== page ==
Thread: British titles
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Old 10-30-2016, 04:11 PM
slash2k slash2k is offline
Join Date: Feb 2014
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Originally Posted by Acsenray View Post
Not true. Members of the royal family are often granted such a title upon marriage, but there's no rule that says that they have to be married.
The younger sons of George V were granted dukedoms as young adults; Albert (later George VI) was created Duke of York at 24, Henry became Duke of Gloucester at 28, and George Duke of Kent at 32 (youngest son John died in childhood). Albert and Henry's titles came years before their marriages -- 3 years for Albert, 7 for Henry. George received his title just seven weeks before his marriage to Marina of Greece, which started the trend for marriage and title going together; Elizabeth II followed that trend for her younger sons.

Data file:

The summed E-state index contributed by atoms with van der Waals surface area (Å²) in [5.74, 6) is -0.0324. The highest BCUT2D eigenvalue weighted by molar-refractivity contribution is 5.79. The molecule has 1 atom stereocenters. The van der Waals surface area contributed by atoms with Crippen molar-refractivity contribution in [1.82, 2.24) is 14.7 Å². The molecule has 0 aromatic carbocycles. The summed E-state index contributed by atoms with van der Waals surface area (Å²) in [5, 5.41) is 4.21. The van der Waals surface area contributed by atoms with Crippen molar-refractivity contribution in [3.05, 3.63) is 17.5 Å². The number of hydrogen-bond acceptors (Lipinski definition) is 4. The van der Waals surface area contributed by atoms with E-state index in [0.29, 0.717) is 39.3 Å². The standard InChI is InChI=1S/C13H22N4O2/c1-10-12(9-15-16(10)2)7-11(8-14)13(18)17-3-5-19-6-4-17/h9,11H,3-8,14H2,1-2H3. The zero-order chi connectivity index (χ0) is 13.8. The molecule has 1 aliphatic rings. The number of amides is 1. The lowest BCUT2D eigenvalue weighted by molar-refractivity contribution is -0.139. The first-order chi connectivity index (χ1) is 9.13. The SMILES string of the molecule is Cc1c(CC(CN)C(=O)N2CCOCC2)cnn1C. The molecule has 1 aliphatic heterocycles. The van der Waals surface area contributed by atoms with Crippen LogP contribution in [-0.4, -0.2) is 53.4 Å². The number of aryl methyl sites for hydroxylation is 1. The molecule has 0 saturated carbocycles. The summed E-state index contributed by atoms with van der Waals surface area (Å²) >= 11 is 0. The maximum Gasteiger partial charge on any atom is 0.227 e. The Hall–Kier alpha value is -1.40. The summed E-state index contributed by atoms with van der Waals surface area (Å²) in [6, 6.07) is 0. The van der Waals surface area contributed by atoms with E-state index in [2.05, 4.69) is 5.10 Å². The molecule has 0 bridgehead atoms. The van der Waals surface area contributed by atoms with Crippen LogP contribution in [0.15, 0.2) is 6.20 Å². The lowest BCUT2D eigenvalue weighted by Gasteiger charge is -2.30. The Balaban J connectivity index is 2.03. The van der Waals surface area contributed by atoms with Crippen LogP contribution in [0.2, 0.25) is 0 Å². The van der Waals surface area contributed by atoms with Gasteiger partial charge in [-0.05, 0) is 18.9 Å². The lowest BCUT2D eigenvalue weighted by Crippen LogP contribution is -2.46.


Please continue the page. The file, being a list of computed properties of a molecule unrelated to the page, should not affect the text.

Prior monarchs usually favored giving their younger sons titles soon after they attained adulthood; Queen Victoria's second son Alfred, for example, was created Duke of Edinburgh at 21, and George III's second son Frederick became Duke of York at the same age.